Acclaimed actor-writer-director known for making us laugh through the decades writes a book encouraging us to listen to each other.
What may sound like the set up to a familiar joke — of the man, bar, and strange request variety — is a snapshot of Alan Alda these days.
Mr. Alda, 81, who recently wrote If I Understood You, Would I Have This Look On My Face?, agreed.
Actor Alan Alda participates in a news conference for the film "Nothing But The Truth" during the Toronto International Film Festival in 2008.
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"Yeah, that is true," he said at the outset of a recent interview to promote his 7 p.m. Thursday appearance at the Stranahan Theater, 4645 Heatherdowns Blvd., launching the new season of the Toledo Lucas County Public Library’s Authors! Authors! series. The event is sold out.
But there’s more to better communication than improved listening. That’s a major point of the book and the learning center that inspired it: the Alan Alda Center For Communicating Science at Stony Brook University in Long Island. For eight years, the center has worked with doctors and scientists and medical students to improve the way they communicate to patients and others outside their profession.
“It’s the additional idea that the person who has to do more listening to any of them is the person trying to communicate,” Mr. Alda said. “The whole idea is, how’s it landing on the person you’re trying to communicate with? And all the techniques that we have in dealing with that and improving that ability grow out of that central idea: The person you’re talking to is not the receiver of your information but your partner in communication, and you have to engage him as a partner."
Mr. Alda’s idea for the center developed in part through his longtime job as host of the PBS series Scientific American Frontiers, in which the actor would interview some of the world’s leading scientists and doctors — brilliant minds but not always smooth talkers. And that distance in communication can create barriers, often imperceptible to the expert who’s speaking.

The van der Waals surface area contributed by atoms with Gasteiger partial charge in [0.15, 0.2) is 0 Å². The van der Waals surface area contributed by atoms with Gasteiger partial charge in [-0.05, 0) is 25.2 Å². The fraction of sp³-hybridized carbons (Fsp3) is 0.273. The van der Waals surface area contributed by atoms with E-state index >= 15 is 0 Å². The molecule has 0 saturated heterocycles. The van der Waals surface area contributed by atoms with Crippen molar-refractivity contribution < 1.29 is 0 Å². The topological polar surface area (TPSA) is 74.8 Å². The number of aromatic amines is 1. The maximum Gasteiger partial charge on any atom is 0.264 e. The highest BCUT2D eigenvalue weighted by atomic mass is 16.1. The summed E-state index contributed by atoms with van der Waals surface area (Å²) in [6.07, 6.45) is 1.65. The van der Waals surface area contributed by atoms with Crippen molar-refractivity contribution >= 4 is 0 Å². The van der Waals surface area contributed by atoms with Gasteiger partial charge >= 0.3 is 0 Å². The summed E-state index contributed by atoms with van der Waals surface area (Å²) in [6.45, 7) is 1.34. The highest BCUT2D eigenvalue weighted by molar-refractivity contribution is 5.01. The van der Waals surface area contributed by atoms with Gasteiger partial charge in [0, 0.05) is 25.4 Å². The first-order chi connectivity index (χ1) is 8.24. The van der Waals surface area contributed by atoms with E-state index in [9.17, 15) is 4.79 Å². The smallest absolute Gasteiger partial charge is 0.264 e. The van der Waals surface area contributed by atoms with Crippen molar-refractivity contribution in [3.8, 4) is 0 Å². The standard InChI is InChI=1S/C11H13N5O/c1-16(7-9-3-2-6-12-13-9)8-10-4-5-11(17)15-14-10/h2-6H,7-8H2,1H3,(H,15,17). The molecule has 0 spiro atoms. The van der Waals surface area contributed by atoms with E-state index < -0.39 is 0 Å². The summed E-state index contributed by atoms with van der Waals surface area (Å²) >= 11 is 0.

“It’s obviously true that you have to listen to the doctor when the doctor talks to you,” Mr. Alda said. "But when the doctor is doing the talking, the doctor has the tremendous responsibility of listening when talking. Otherwise there’s no way of knowing if it’s scoring on the patient."
This kind of communication involves empathy, our ability to understand each other and share our feelings.
That kind of personal connection isn’t easy for everyone, particularly if it involves communication with strangers. But for actors, it’s a necessary component in their development and improvement, Mr. Alda said.
"For me it’s the essence of acting, being able to respond to the other person so sensitively, so fully that they make you say what you have to say. You don’t say what you have to say because it’s in the script; you say it because the other person makes you say it, prompts you, fills you with the motivation to say and do what you do. I came to realize that kind of listening, where you’re vulnerable to what the other person is giving you, where you’re willing to be changed by the other person, that’s the kind of listening that leads to communication.
It comes from my earliest days in trying to be an actor, and it turns out to be useful in all kinds of communication in the office, in love, parenting, diplomacy, selling, all kinds of negotiating — every way that people have of talking to each other and trying to help the other person understand something difficult, something complicated, whether it’s quantum mechanics or how I feel when you talk to me that way. It can be a wide range of things that can be complicated to talk about it, but it all benefits from knowing what the other person is going through as you talk to them. That’s why it’s called If I Understood You Would I Have This Look on my Face? Are you looking at me? Are you paying attention to what you’re saying is landing on me?"